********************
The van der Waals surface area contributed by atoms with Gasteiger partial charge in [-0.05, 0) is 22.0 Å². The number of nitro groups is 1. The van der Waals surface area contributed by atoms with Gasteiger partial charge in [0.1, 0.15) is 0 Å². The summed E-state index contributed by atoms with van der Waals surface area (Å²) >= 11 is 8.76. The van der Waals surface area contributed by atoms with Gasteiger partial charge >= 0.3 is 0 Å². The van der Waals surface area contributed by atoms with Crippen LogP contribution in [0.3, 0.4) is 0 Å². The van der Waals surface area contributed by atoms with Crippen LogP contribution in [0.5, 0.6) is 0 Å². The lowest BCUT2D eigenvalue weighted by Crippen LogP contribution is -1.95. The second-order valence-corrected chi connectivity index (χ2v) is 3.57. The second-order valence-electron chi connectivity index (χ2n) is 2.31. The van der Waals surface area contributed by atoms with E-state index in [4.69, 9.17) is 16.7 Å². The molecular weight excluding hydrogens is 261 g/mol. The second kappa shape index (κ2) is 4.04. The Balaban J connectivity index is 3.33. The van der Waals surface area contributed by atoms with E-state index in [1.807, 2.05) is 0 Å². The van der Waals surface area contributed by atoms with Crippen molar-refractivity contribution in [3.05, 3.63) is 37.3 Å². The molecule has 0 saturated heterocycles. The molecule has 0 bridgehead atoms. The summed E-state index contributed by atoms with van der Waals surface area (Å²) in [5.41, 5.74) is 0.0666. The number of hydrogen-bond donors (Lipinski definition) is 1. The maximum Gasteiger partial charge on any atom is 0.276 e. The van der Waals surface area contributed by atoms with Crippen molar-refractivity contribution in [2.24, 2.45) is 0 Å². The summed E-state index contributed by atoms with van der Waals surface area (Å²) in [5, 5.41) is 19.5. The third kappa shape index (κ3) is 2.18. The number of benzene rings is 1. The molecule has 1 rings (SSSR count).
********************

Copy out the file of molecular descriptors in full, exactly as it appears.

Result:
The van der Waals surface area contributed by atoms with Gasteiger partial charge in [-0.05, 0) is 22.0 Å². The number of nitro groups is 1. The van der Waals surface area contributed by atoms with Gasteiger partial charge in [0.1, 0.15) is 0 Å². The summed E-state index contributed by atoms with van der Waals surface area (Å²) >= 11 is 8.76. The van der Waals surface area contributed by atoms with Gasteiger partial charge >= 0.3 is 0 Å². The van der Waals surface area contributed by atoms with Crippen LogP contribution in [0.3, 0.4) is 0 Å². The van der Waals surface area contributed by atoms with Crippen LogP contribution in [0.5, 0.6) is 0 Å². The lowest BCUT2D eigenvalue weighted by Crippen LogP contribution is -1.95. The second-order valence-corrected chi connectivity index (χ2v) is 3.57. The second-order valence-electron chi connectivity index (χ2n) is 2.31. The van der Waals surface area contributed by atoms with E-state index in [4.69, 9.17) is 16.7 Å². The molecular weight excluding hydrogens is 261 g/mol. The second kappa shape index (κ2) is 4.04. The Balaban J connectivity index is 3.33. The van der Waals surface area contributed by atoms with E-state index in [1.807, 2.05) is 0 Å². The van der Waals surface area contributed by atoms with Crippen molar-refractivity contribution in [3.05, 3.63) is 37.3 Å². The molecule has 0 saturated heterocycles. The molecule has 0 bridgehead atoms. The summed E-state index contributed by atoms with van der Waals surface area (Å²) in [5.41, 5.74) is 0.0666. The number of hydrogen-bond donors (Lipinski definition) is 1. The maximum Gasteiger partial charge on any atom is 0.276 e. The van der Waals surface area contributed by atoms with Crippen molar-refractivity contribution in [2.24, 2.45) is 0 Å². The summed E-state index contributed by atoms with van der Waals surface area (Å²) in [5, 5.41) is 19.5. The third kappa shape index (κ3) is 2.18. The number of benzene rings is 1. The molecule has 1 rings (SSSR count).